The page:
For his 8th birthday, my son asked for a piñata. Since he's a big Skylanders fan, he chose a character - specifically, Sonic Boom, who is a black griffin-like creature. This is my guide to how I made a griffin piñata strictly for display.
What you'll need:
2 9" latex balloons (color doesn't matter)
2 rolls black crepe paper streamer
1 roll gold/bright yellow crepe paper streamer
10 grey cocktail napkins
cardboard pieces - cereal boxes, toilet paper tubes, paper towel tubes, small boxes
bright green card stock for eyes
black rollerball pen
water (approx 1/2 cup)
yarn or string for hanging
LOTS and LOTS of adhesive tape (such as used for wrapping presents) - I went through 4 rolls
Time to make this:
A total of about 15 hours not including overnight drying time. This was spread over about 2 weeks.
Step 1: Determine Your Components
Step 1: determine whether you want to use exclusively cardboard or a combination of cardboard and balloons. I started with balloons and cardboard, since I intended for this to be a actual piñata. I used standard 9" latex balloons for the body and head, inflating to slightly less than full.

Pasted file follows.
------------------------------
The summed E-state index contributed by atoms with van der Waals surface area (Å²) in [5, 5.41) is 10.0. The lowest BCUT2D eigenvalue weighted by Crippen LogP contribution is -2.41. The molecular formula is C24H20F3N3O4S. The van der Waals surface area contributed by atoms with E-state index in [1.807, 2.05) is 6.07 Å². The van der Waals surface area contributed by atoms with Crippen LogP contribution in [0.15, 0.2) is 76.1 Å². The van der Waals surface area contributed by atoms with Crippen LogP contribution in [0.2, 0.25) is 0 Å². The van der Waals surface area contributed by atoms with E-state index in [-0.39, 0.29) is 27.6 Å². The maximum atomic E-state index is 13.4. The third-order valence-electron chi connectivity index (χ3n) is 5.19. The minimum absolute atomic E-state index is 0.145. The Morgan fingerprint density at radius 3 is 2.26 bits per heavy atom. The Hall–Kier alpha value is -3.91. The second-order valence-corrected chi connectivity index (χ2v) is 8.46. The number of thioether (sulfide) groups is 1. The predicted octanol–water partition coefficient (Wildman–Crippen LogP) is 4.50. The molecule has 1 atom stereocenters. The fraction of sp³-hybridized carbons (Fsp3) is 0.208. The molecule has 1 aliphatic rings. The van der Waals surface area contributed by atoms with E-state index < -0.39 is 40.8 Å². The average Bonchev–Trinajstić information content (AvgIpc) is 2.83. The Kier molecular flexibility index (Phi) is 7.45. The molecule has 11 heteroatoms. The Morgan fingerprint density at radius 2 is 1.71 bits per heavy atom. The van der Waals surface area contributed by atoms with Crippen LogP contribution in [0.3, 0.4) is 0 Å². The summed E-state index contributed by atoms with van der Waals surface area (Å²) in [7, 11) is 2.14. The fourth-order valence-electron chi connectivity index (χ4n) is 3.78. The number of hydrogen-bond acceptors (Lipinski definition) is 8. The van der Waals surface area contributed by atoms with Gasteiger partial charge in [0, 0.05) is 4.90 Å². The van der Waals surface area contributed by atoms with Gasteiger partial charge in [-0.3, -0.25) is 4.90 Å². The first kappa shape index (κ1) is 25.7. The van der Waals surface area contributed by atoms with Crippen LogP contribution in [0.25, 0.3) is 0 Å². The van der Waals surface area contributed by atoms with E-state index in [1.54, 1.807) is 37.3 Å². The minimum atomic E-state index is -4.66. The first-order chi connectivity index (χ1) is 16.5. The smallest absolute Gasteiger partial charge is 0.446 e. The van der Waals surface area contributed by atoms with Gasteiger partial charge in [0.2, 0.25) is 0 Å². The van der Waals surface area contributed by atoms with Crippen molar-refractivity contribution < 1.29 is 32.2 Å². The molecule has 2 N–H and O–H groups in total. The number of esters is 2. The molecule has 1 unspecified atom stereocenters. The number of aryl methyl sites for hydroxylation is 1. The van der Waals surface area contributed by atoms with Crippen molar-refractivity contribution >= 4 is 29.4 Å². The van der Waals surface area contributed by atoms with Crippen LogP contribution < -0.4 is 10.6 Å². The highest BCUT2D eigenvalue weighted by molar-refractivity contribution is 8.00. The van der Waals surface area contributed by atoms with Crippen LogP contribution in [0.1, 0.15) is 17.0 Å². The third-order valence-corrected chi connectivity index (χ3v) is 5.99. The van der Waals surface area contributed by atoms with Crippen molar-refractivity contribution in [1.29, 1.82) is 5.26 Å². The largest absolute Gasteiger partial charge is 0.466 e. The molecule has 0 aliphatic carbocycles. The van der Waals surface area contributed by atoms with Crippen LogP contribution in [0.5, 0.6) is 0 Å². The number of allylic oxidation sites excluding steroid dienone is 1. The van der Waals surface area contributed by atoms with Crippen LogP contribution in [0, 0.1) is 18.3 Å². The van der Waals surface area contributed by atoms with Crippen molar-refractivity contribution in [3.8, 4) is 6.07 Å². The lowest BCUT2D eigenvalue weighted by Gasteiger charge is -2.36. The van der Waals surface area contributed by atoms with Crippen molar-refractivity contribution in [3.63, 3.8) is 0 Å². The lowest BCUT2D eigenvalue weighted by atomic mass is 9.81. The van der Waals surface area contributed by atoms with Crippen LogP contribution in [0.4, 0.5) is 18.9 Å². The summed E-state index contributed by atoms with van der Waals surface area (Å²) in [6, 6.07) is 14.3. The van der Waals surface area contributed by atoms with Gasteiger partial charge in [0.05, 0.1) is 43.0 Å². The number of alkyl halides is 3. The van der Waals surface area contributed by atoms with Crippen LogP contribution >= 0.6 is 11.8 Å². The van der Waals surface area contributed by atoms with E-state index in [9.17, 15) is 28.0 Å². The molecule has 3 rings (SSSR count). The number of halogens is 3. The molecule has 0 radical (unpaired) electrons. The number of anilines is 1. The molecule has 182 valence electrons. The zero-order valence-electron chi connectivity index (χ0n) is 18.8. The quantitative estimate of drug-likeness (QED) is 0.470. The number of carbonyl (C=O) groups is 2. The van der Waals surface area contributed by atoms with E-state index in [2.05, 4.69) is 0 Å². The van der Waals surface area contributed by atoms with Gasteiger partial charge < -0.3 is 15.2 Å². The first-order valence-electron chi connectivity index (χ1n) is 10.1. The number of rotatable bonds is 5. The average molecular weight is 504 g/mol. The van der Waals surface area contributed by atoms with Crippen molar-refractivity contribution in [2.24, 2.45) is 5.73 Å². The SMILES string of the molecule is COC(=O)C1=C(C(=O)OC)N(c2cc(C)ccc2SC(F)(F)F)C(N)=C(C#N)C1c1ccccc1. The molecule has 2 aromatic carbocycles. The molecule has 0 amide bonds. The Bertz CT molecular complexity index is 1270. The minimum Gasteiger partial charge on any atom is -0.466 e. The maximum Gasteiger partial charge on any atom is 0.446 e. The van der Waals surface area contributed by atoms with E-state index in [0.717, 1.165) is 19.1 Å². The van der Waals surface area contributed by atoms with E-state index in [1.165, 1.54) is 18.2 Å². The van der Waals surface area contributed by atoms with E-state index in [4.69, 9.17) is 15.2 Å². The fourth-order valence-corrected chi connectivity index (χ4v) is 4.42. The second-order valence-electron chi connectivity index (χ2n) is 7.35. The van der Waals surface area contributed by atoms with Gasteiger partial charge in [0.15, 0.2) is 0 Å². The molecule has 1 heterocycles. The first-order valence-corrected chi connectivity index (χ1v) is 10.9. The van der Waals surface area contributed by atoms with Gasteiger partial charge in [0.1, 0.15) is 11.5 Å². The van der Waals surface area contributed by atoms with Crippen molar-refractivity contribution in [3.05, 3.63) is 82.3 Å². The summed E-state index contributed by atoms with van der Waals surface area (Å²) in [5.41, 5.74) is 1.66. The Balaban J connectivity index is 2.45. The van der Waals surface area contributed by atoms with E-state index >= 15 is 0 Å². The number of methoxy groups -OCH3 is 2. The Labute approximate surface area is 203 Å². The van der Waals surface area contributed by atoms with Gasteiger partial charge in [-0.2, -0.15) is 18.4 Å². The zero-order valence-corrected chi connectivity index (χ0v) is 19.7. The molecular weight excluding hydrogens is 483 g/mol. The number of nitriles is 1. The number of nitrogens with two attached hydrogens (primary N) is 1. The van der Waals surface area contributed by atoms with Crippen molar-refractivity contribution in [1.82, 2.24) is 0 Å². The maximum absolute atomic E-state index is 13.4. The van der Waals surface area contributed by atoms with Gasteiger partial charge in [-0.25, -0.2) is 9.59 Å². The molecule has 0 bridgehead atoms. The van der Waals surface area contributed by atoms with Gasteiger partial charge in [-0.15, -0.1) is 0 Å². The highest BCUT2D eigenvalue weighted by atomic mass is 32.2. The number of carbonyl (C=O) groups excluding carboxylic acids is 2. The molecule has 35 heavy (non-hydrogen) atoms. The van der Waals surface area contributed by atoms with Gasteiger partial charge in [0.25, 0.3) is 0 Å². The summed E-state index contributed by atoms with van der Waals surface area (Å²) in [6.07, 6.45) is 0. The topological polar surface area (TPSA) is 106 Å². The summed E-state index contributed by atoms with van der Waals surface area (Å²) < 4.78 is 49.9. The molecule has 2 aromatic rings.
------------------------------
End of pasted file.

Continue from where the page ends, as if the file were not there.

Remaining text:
Photo from http://static1.wikia.nocookie.net/__cb20121213184217/spyro/images/7/75/Series_2_Sonic_Boom_Promo.jpg
Step 2: Form the Appendages
Step 2: locate and shape the cardboard you need for wings, feet, neck, ears, and beak. I used scissors to cut cereal and other boxes into the approximate shapes I would need, hand forming them into curves, etcetera.
Step 3: Attach Appendages to Body
Step 3: tape the cardboard to the balloons to form the body of the animal. I used toilet paper tubes for the legs, cutting easement slits that allowed me to fit them flush against the balloon body.
For the wings, I used cereal boxes with one thin side cut off. I taped the edges together so that I had a thicker leading edge for each wing that had a sloped face facing upward. This gave a more realistic appearance to the wings. For the ears, I used tall lopsided triangles, formed into curves and cut at the bottom with alternating tabs so I could tape it securely in place. For the beak, I drew a template onto cardboard, creating two sides to tape together and a piece of the beak that I could fold in to make it closed off but not flat. (That doesn't make sense until you look at the photos)
It was at this stage that realized there was no way I was going to let a bunch of 8-year olds whack this thing with a stick. The head came out so well that I made a deal with my son: I would finish this one for display in his room, and I'd make a Wrecking Ball piñata for the party.
See the Wrecking Ball piñata here:
Step 4: Prepare Glue and Paper
Step 4: prepare your mâché solution. You can use flour and water, but I knew I would want this to last. I used a mixture of 3 parts white glue to 1 part water, adding a bit more water (perhaps 1 Tablespoon more) until it was a thin but not watery consistency.